Louisiana School Stops Forced Pregnancy Tests

Almost as soon as news broke that a charter school in Louisiana was forcing female students to take pregnancy tests and then kicking those students out who either refused the test or tested positive the school has backtracked and will discontinue the policy.

The Delhi Charter School dropped the practice after the ACLU sent the school a demand letter notifying them that they were in violation of federal law and student’s constitutional rights and in the face of widespread public pressure from communities like Care2.com. School President insisted the policy was in place to “protect” pregnant students from harassment. The ACLU, not surprisingly, disagreed.

“If students at Delhi are being harassed, the school’s responsibility is to protect them while ensuring their education. The problem lies with the harasser, not the victim, and it’s wrong for schools to kick students out for reasons that have nothing to do with their education” said Executive Director Majorie Esman.

Like other efforts to “protect” women and girls, the school’s policy did just the opposite. It singled them out and sent the message that the shame associated with teenage pregnancy is to be carried by young women alone. The fact that the school changed its policy so quickly speaks to just how wrong and illegal the policy was to start.

Lawmakers and school officials in Louisiana could better use their time and resources educating students on birth control and biology and making sure support programs exist should a young woman find herself with an unintended pregnancy.

Related Stories:

Tell Louisiana School No More Forced Pregnancy Tests

Mississippi To Make Teen Pregnancy Worse

5 Ways Girls Inc. Is Helping Young Women Rise Above Teen Pregnancy

Photo from Josh Parrish via flickr.


Laura Saxon
.5 years ago

Good! They shouldn't force their students to do anything, let alone take a forced pregnancy test.

Wendy Schroeder
Wendy Schroeder5 years ago

Good. That was so wrong.

Larry C.
Larry Cowden5 years ago

Louisiana officials, another inbreeding experiment gone wrong!

Bartley Deason
Bartley Deason5 years ago

With John M. "nothing else is required"! You are a gem, johnnie boy.

Veronica Rundell
Veronica Rundell5 years ago

So glad to see they didn't dig their heels in on this preposterous abuse of privacy!

And, it's always great to see that my little "petition click" has results...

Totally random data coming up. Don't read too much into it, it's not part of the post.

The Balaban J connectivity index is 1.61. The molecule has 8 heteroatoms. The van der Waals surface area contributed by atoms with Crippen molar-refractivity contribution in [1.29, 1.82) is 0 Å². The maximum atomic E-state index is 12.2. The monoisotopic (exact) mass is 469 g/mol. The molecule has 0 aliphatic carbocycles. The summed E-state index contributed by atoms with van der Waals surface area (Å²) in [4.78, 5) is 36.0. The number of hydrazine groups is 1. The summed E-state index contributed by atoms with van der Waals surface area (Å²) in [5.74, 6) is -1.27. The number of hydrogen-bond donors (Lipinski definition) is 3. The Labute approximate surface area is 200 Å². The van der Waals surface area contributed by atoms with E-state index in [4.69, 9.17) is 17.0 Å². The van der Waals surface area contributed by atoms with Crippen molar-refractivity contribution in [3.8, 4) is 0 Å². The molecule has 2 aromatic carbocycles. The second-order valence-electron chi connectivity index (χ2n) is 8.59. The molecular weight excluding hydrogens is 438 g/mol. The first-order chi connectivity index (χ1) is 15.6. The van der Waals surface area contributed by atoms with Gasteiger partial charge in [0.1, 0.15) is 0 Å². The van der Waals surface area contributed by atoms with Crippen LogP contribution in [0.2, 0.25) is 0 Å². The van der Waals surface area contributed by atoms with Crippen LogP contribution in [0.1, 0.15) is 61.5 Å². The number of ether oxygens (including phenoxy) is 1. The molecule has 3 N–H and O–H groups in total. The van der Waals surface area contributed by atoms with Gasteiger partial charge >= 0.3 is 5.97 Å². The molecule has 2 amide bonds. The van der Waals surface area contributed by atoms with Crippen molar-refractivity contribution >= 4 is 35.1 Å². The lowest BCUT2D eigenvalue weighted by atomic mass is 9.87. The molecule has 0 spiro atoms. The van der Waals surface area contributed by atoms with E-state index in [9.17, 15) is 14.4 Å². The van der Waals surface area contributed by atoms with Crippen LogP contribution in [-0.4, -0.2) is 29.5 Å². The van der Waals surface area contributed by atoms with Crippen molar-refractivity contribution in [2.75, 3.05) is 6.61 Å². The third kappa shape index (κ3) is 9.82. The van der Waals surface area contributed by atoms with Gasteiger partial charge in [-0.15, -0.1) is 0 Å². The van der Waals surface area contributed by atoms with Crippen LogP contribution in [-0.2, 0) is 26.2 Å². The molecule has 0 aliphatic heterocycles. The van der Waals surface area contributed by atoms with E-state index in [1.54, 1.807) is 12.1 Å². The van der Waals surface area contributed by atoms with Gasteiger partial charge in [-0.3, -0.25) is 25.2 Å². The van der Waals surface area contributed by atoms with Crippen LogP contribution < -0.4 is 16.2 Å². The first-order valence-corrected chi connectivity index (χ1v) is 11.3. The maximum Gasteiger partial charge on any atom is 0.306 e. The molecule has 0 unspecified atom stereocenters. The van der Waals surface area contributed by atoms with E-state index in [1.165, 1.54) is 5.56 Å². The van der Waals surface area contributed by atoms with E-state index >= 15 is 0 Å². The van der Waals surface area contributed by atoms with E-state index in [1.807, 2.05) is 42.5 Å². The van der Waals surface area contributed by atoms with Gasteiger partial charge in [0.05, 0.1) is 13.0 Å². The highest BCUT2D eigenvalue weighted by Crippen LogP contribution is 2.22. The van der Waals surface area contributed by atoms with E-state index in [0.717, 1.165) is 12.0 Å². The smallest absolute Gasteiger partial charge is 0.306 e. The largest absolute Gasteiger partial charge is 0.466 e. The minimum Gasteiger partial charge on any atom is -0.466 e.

Best of luck girls of Louisianna, and keep studying! Those high school boyfriends should become the people you forget, not the dead-beat dad whose wages you have to garnish.

Arild Warud


Joshua Kricker
Joshua K5 years ago

This is the same kind of religious philosophy that requires authorities in Florida to try to force a ten year old incest victim to have her rapist's baby.

Jennifer C.
Past Member 5 years ago


Danuta Watola
Danuta W5 years ago

Interesting article.

Sherrie Brunell
Sherrie Brunell5 years ago

There is now scientific evidence for why abstinence-only education doesn't work. We think of teenagers and young adults, with the same mental capacity as an adult. This is a mistake.

Research using functional MRI techniques show that there is a portion of the brain in the prefrontal cortex, the foremost portion of the brain, that actually doesn't come fully on-line until somewhere between 20-25. This portion of the brain just happens to be where things like impulse control and long-term planning are located. This is why teens tend to not think through their actions. (Of course, there is variability - there are teens who exhibit great control but they are the exception and not the rule.)

So, you have someone who is experiencing a huge surge in hormones, giving them a strong sex drive, but the part of their brain that would tell them to stop and think about the long-term consequences isn't completely functional yet. And all we tell them is "don't have sex until you're married".

It's no wonder states with abstinence-only education have the highest teen pregnancy rates. Then again, why should anybody let facts get in the way of their ideology, right?